The three-month political stalemate in Ivory Coast has seen a surge in violence in recent weeks, raising concerns that civil war may be imminent. The situation further deteriorated this week as Abidijan’s Abobo neighborhood came under renewed attack by the forces of incumbent president Laurent Gbagbo. The attack on the Abobo neighborhood, which supports Gbagbo’s opponent, former prime minister Alassane Ouattara, is the latest in a series of attempts by Gbagbo to maintain power through force after losing the disputed election this past November.
This outbreak of violence hit the region after a three month post-electoral struggle between north and south. Gabgbo’s term expired in 2005, but he managed to repeatedly postpone elections until last November. Following a three-day wait for results, Ouattara was declared the winner with 54.1% of the vote. However, before the end of the day the Constitutional Council, headed by a supporter of Gbagbo, invalidated the result, claiming that the votes in seven pro-Ouattara northern regions had been rigged and declaring Gbagbo the true winner.
The international community is unconvinced by these unsubstantiated claims, and has widely refused to recognize the Constitutional Council’s verdict. Even the typically timid UN has been so bold as to call Ouattara the winner. However, Gbagbo has refused to step down, rejecting proposals of African delegations which offer amnesty and comfortable exile abroad. In the months since the election, Ouattara has been inaugurated and the presidential rivals have set up opposing governments.
The current violence is reminiscent of the country’s brief civil war in 2002, when an uprising of northern rebel forces left the country divided between the north, controlled by the New Forces, the rebel group currently backing Ouattara, and the south, which remained under control of Gbagbo and the government army. Many hoped that the 2010 election would help heal the north/south divide and reunite the country, but presently such an outcome is looking less and less likely.
Gbagbo has maintained power, despite his loss of the presidency, by continuing to pay the salaries of soldiers and key civil servants, though his access to the country’s treasury has been curtailed since mid-January. The Ivorian army has remained loyal to Gbagbo, although his current lack of funds means that nearly half of February’s army and civil service workers won’t be paid. For now, however, the army continues to fire machine guns and rocket-propelled grenades into neighborhoods it describes as “infiltrated by pro-Ouattara rebels.” The UN estimates that about 500 people, mostly Ouattara supporters, have been killed since the election.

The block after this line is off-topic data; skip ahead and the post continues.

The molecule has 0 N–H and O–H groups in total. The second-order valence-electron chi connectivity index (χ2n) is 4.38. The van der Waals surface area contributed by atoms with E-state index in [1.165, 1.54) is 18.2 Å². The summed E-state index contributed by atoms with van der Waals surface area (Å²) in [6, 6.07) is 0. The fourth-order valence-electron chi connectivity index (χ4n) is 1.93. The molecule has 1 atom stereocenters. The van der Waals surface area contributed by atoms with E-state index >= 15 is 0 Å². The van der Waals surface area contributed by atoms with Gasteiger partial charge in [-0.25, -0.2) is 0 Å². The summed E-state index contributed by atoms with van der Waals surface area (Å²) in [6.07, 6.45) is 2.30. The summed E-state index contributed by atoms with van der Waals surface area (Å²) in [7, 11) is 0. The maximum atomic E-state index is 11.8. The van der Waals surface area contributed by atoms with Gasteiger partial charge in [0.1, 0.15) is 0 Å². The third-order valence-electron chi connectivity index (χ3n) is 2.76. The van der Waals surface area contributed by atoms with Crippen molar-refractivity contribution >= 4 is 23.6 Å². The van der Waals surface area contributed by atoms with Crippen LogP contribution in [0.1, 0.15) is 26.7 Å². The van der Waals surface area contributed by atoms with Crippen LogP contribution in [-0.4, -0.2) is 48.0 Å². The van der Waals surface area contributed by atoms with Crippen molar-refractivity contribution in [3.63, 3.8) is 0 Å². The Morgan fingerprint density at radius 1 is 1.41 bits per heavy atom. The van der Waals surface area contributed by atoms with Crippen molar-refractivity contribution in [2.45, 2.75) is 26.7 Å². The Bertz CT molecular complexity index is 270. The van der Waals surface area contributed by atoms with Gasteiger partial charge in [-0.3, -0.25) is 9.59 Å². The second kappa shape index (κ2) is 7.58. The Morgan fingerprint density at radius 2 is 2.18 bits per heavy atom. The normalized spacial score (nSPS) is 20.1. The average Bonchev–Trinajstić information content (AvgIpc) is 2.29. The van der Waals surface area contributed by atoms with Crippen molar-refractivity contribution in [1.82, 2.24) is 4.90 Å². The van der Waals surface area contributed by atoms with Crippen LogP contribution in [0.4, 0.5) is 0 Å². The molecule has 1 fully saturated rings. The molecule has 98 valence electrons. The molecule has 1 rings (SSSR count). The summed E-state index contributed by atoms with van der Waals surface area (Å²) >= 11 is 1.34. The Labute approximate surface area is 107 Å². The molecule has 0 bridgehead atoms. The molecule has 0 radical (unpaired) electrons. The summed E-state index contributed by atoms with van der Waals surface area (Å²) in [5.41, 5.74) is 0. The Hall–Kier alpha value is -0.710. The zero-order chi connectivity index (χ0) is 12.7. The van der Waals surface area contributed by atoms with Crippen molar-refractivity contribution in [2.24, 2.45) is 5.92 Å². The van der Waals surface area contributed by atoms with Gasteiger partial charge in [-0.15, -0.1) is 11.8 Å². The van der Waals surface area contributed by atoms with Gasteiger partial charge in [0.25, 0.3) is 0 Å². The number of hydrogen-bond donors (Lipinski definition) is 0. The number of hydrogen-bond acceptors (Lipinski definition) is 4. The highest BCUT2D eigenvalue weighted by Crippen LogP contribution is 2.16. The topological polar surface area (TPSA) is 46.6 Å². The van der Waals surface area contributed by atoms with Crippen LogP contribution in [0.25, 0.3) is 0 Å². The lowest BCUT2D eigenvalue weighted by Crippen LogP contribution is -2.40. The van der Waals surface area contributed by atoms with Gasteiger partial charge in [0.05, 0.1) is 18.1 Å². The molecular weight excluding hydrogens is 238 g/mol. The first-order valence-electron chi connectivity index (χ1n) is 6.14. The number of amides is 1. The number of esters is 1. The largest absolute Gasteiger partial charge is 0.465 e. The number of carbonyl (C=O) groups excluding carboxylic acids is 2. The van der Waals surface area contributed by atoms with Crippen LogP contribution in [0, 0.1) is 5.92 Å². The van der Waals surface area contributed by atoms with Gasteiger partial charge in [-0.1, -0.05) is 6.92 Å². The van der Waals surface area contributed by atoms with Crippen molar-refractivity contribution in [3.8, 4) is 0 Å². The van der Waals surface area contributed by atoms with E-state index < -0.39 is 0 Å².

Now, citizens are fleeing the capital and surrounding neighborhoods at an alarming rate. Abidjan is collapsing under Gbagbo’s brutal fight to stay in power, with businesses shutting down and employees being laid off. Many banks have closed, all A.T.M.’s are out of service, and cash is increasingly rare. Nine newspapers opposed to Gbagbo have closed, citing that they could no longer withstand police harassment and constant threats of violence against their journalists. All over the country, citizens are scared, hungry, and without work or money. It is believed that the New Forces are moving south along the border, and there is widespread fear of what will happen when they reach pro-Gbagbo strongholds.
In Abidjan, formerly one of West Africa’s most prosperous cities, lines of women can be seen fleeing on foot, balancing their possessions on their heads to the sound of nearby gunfire. On the narrower sections of the Cavalla River, rafts packed with hundreds of Ivorians make their way to the safety of Liberia. Grago Malhn Michelle, a refugee from Bahieleu, told the BBC that he fled after an armed soldier confronted him in his home: “While I was in the room he came to me with a gun and knife in his hand. I blocked the knife and it gashed my hand. These were government soldiers. There were no rebels in the village. After they did this to me, they took all my belongings and carried them. They just came to harass me and take things from me. I never did anything.” Currently, between 300,000 and 400,000 Ivorians have been registered as internal displacees within neighboring Liberia, a number which will likely put a strain on the country of 3.5 million, which is still recovering from its own 14-year civil war.
It is unclear how the present situation in Ivory Coast will develop. Although Gbagbo has shown no signs of relinquishing power, he is feeling increasing pressure to step down. His army has suffered an increased number of armed assaults in recent days. Last week gunmen affiliated with the New Forces captured several small towns in the country’s west from Gbagbo’s forces. Such attacks have been aided by increasing defections by Gbagbo’s troops.
Unfortunately, the future of the world’s largest producer of cocoa looks bleak. Gilles Yabi, the West African director of the International Crisis Group told Time: “The best scenario, which in fact is quite bad, would be a country that remains divided with two separate administrations with the possibility of military confrontation in the future.” For now, unrest is spreading, Ivorians are fleeing, and Ouattara remains confined to a lagoon-side hotel under 24-hour guard by U.N. peacekeeping officials.
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